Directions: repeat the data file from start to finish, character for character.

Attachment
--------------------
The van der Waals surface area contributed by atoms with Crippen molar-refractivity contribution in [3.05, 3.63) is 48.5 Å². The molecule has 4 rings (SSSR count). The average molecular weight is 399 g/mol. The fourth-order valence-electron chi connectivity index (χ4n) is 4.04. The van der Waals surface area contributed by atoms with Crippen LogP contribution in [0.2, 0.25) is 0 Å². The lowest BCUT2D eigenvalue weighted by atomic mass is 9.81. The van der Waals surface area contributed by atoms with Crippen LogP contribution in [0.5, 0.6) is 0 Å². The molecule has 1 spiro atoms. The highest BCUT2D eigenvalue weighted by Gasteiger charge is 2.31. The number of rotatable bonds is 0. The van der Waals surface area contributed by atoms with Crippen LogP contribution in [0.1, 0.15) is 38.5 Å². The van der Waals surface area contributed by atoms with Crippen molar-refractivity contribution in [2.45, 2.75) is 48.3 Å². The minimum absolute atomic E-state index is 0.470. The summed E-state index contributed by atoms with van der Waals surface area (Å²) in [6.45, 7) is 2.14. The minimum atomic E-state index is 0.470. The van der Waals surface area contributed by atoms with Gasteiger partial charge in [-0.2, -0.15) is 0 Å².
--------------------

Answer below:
The van der Waals surface area contributed by atoms with Crippen molar-refractivity contribution in [3.05, 3.63) is 48.5 Å². The molecule has 4 rings (SSSR count). The average molecular weight is 399 g/mol. The fourth-order valence-electron chi connectivity index (χ4n) is 4.04. The van der Waals surface area contributed by atoms with Crippen LogP contribution in [0.2, 0.25) is 0 Å². The lowest BCUT2D eigenvalue weighted by atomic mass is 9.81. The van der Waals surface area contributed by atoms with Crippen LogP contribution in [0.5, 0.6) is 0 Å². The molecule has 1 spiro atoms. The highest BCUT2D eigenvalue weighted by Gasteiger charge is 2.31. The number of rotatable bonds is 0. The van der Waals surface area contributed by atoms with Crippen LogP contribution in [0.1, 0.15) is 38.5 Å². The van der Waals surface area contributed by atoms with Crippen molar-refractivity contribution in [2.45, 2.75) is 48.3 Å². The minimum absolute atomic E-state index is 0.470. The summed E-state index contributed by atoms with van der Waals surface area (Å²) in [6.45, 7) is 2.14. The minimum atomic E-state index is 0.470. The van der Waals surface area contributed by atoms with Gasteiger partial charge in [-0.2, -0.15) is 0 Å².